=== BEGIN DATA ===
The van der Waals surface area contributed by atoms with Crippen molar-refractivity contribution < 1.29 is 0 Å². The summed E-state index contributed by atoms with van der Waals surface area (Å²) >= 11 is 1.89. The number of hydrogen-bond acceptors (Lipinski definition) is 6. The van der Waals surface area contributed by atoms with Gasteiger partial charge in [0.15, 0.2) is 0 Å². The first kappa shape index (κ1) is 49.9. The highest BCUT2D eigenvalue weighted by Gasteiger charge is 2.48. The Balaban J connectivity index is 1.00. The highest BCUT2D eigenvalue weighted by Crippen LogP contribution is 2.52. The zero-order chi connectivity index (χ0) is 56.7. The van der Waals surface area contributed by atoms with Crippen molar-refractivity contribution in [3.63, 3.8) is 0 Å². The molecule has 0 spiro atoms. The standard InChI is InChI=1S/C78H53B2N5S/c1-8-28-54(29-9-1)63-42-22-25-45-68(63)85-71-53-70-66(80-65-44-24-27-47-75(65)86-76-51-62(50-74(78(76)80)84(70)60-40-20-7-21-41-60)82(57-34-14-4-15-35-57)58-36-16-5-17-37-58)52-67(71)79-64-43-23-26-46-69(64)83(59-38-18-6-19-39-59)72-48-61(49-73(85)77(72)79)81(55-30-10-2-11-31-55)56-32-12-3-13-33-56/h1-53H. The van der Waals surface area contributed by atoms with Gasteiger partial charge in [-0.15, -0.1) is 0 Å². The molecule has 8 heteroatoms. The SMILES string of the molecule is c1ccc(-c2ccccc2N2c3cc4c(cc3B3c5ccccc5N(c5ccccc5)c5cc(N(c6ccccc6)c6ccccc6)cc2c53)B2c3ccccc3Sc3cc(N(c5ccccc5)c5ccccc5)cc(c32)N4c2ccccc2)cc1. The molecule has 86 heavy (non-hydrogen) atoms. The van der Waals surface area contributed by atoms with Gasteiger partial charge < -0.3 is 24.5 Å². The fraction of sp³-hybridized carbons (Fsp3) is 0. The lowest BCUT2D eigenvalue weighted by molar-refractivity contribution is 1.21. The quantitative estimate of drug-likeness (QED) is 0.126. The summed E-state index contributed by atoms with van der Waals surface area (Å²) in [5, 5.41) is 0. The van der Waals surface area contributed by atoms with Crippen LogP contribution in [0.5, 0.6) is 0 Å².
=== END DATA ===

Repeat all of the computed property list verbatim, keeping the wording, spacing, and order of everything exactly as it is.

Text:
The van der Waals surface area contributed by atoms with Crippen molar-refractivity contribution < 1.29 is 0 Å². The summed E-state index contributed by atoms with van der Waals surface area (Å²) >= 11 is 1.89. The number of hydrogen-bond acceptors (Lipinski definition) is 6. The van der Waals surface area contributed by atoms with Gasteiger partial charge in [0.15, 0.2) is 0 Å². The first kappa shape index (κ1) is 49.9. The highest BCUT2D eigenvalue weighted by Gasteiger charge is 2.48. The Balaban J connectivity index is 1.00. The highest BCUT2D eigenvalue weighted by Crippen LogP contribution is 2.52. The zero-order chi connectivity index (χ0) is 56.7. The van der Waals surface area contributed by atoms with Crippen molar-refractivity contribution in [3.63, 3.8) is 0 Å². The molecule has 0 spiro atoms. The standard InChI is InChI=1S/C78H53B2N5S/c1-8-28-54(29-9-1)63-42-22-25-45-68(63)85-71-53-70-66(80-65-44-24-27-47-75(65)86-76-51-62(50-74(78(76)80)84(70)60-40-20-7-21-41-60)82(57-34-14-4-15-35-57)58-36-16-5-17-37-58)52-67(71)79-64-43-23-26-46-69(64)83(59-38-18-6-19-39-59)72-48-61(49-73(85)77(72)79)81(55-30-10-2-11-31-55)56-32-12-3-13-33-56/h1-53H. The van der Waals surface area contributed by atoms with Gasteiger partial charge in [-0.15, -0.1) is 0 Å². The molecule has 8 heteroatoms. The SMILES string of the molecule is c1ccc(-c2ccccc2N2c3cc4c(cc3B3c5ccccc5N(c5ccccc5)c5cc(N(c6ccccc6)c6ccccc6)cc2c53)B2c3ccccc3Sc3cc(N(c5ccccc5)c5ccccc5)cc(c32)N4c2ccccc2)cc1. The molecule has 86 heavy (non-hydrogen) atoms. The van der Waals surface area contributed by atoms with Gasteiger partial charge < -0.3 is 24.5 Å². The fraction of sp³-hybridized carbons (Fsp3) is 0. The lowest BCUT2D eigenvalue weighted by molar-refractivity contribution is 1.21. The quantitative estimate of drug-likeness (QED) is 0.126. The summed E-state index contributed by atoms with van der Waals surface area (Å²) in [5, 5.41) is 0. The van der Waals surface area contributed by atoms with Crippen LogP contribution in [0.5, 0.6) is 0 Å².